In this post in my series “God and Man at Yale Divinity,” I share my paper comparing pluralism and inclusivism and how they relate to understandings of personal salvation and religious diversity. I wrote this paper for the “Theologies of Religious Pluralism” class that I took during my second semester at Yale. This content uses referral links.
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The rise of globalism over the last few centuries has forced Christians to rethink traditional views of other religious faiths. Through frequent interaction with other traditions, theologians in particular have begun to question extra ecclesiam nulla salus and similar exclusivist positions in favor of more open postures toward non-Christians.
Pluralism v. Inclusivism
In this vein, Christian theologian John Hick argues for pluralism, holding that other faith traditions stand on equal footing with Christianity. Wolfhart Pannenberg, however, advocates for inclusivism, the belief that Christ may save those outside the Christian faith, even without their knowing it.
By allowing the claims of religious traditions to stand on their own terms and developing a more logically sound argument, Pannenberg makes the more compelling case.
Hick rejects the inclusivist model, “benevolent” though it may be, because, like the “intolerant” exclusivist view, it too “rests upon the claim to Christianity’s unique finality as the locus of the only full divine revelation and the only adequate saving event.”
Instead, Hick, advocating pluralism, argues that Christianity is merely “one of the great world faiths, one of the streams of religious life through which human beings can be savingly related to that ultimate Reality Christians know as the heavenly Father.”
Hick believes that, unlike the inclusivist model which allows that those of other faiths can be saved through Christ’s redemptive work, each religious believer is saved “within and through” their own “stream of religious life.”
He labels the inclusivist attempt to attach “a Christian label to salvation with these other households of faith,” as “the old religious imperialism” of Christendom. Hick, therefore, calls for a “Copernican revolution,” in which Christians see all faiths as revolving around the same “ultimate Reality,” albeit in different orbits and along different paths.
Hick posits that one religion could be more correct than another. He admits this, however, as a hypothetical possibility observable only through “the eye of omniscience.” In the “fallible human view,” all religions “constitute different ways of being human in relation to the Eternal.”
All religions, therefore, stand on equal ground as different expressions of the same attempt to reach the one “ultimate Reality,” whatever that may be.
Pannenberg rejects Hick’s call for a “Copernican revolution.” How, Pannenberg asks, can “we come to know the God who stands at the center” without reference to some particular “religious perspective,” Christian or otherwise?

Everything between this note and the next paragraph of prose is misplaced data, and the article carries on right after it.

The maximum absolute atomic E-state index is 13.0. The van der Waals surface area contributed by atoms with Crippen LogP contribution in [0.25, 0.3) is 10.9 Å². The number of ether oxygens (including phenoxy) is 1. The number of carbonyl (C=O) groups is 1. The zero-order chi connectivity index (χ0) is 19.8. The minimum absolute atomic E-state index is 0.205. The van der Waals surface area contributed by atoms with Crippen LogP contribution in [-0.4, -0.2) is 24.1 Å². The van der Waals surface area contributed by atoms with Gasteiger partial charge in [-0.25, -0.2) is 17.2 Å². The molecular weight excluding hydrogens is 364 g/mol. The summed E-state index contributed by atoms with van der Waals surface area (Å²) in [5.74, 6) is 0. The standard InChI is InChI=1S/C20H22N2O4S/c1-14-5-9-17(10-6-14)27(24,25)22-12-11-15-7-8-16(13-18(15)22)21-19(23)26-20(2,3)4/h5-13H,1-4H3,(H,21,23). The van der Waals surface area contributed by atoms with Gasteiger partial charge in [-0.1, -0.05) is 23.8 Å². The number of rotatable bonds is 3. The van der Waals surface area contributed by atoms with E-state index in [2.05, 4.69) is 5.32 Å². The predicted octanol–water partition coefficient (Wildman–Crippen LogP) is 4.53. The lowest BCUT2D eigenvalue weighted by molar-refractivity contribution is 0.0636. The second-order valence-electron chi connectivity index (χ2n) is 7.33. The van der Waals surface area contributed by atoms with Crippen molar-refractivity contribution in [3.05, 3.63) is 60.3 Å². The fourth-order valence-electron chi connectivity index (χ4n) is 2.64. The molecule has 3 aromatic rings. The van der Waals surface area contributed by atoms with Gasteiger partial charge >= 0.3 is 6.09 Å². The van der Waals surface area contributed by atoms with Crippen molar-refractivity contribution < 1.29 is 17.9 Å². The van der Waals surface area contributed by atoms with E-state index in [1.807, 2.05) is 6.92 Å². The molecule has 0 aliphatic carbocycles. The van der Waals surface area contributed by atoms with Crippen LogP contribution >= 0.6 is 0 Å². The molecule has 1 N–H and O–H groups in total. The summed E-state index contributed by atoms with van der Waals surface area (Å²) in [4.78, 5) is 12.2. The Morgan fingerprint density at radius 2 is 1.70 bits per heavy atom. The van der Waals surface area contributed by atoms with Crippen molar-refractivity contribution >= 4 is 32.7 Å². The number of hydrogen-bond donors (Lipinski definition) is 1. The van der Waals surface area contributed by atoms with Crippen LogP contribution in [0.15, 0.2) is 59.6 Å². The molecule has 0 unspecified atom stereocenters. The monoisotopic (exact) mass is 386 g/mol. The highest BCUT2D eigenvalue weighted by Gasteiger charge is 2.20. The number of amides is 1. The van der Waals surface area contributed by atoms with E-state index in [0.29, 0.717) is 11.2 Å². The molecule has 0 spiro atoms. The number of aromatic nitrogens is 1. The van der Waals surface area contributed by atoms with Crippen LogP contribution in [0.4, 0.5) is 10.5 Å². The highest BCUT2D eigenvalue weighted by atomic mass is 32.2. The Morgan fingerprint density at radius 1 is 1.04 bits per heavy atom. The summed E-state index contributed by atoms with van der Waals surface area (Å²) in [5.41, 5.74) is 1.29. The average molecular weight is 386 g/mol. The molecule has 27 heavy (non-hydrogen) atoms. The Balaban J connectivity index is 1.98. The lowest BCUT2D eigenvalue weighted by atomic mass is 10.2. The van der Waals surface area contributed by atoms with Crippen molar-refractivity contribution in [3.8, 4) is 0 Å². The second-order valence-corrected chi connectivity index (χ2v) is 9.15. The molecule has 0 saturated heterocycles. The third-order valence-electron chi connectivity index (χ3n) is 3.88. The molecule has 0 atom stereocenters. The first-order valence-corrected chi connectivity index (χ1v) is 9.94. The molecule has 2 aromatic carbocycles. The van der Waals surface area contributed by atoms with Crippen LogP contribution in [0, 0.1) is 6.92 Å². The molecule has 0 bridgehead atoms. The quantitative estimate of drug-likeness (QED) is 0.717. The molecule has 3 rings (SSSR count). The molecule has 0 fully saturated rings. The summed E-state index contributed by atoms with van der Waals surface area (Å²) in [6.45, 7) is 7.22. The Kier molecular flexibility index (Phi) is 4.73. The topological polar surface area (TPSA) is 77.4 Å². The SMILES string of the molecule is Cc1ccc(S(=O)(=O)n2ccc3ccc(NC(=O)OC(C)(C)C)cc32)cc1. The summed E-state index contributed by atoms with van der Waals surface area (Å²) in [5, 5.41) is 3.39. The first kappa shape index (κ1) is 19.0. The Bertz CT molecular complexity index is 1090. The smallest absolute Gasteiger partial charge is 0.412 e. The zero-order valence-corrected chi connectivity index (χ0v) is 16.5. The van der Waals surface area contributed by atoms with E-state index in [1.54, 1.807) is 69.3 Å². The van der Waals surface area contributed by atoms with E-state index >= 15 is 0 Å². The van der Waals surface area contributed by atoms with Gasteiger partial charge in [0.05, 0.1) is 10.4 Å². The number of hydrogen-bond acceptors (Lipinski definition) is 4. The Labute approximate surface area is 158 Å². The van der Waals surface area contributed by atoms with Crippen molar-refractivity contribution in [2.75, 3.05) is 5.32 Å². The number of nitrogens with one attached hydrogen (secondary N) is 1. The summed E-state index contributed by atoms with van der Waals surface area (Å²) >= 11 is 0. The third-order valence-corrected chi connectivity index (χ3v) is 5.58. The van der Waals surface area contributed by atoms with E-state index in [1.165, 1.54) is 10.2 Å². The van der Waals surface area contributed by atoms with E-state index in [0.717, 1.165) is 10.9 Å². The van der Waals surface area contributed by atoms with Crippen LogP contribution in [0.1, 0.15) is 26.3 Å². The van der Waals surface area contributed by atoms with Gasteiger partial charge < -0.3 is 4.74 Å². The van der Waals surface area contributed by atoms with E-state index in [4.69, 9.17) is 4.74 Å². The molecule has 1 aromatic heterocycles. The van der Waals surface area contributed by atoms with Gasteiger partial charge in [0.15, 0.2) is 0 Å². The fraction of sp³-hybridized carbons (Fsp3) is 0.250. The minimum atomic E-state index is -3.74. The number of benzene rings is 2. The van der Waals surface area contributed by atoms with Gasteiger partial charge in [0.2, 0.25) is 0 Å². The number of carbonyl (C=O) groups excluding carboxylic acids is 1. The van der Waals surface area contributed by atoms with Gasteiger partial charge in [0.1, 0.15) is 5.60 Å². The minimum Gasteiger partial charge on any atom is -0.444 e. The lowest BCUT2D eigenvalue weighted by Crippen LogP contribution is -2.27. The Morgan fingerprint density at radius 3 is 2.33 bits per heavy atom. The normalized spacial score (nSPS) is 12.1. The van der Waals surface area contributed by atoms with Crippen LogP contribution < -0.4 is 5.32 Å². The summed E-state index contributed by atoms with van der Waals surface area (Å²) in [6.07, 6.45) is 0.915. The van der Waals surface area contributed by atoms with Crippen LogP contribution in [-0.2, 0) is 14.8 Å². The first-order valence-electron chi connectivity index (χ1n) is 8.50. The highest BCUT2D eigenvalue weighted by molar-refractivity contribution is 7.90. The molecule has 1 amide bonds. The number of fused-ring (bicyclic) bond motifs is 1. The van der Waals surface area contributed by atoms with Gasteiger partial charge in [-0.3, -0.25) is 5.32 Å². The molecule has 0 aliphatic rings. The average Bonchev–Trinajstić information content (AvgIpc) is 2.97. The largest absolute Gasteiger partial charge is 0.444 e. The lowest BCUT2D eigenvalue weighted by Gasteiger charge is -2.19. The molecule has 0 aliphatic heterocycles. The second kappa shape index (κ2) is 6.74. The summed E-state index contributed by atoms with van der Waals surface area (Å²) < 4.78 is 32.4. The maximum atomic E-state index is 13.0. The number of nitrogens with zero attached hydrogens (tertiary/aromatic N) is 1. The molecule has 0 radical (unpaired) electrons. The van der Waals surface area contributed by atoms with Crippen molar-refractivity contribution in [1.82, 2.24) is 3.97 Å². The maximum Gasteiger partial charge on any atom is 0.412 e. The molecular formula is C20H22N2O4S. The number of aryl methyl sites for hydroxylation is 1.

Furthermore, Pannenberg finds Hick’s message of pluralism to be inconsistent with the Christian faith, which proclaims that God has chosen to confide in Jesus Christ the fullness of his self-revelation. Christianity does not deny that God has partially revealed himself through other faith traditions, but it does affirm that “this one God who is also otherwise known in provisional ways can be stated only on the basis of his revelation in Christ.”
Pannenberg points to the parable of the last judgment in Matthew 25, which suggests that those of other faiths will be welcome into the Kingdom of God. Even there, however, “it is the affinity of their lives to Jesus’ mission and proclamation that will prove decisive in their eternal salvation.” Jesus, therefore, “remains the final criterion for all human beings.”
Pannenberg argues that since Christian inclusivism provides for the ultimate salvation of those of other faiths, Hick’s “real problem” with inclusivism is with its Christology. Indeed, in advocating for his pluralistic version of the Christian faith, Hick denies Jesus’ place as “the second person of a divine trinity.”
Hick’s move here is understandable, Pannenberg reasons, because “if Jesus is to be understood as the incarnate son of God, then the claim to Christian uniqueness is inevitable.” Hick must, therefore, distort the very foundation of Christianity in order to make his proposal cohere.
Pannenberg argues that different faiths simply make conflicting truth claims. “It is the encounter of conflicting truth claims that challenges each religious tradition to affirm itself in facing those challenges.”
While this may require incorporating whatever truth one finds in another religious tradition into one’s own, it does not mean giving up “on the specific truth claims of one’s own tradition.” To do that is to “precipitate the end of that religious tradition.”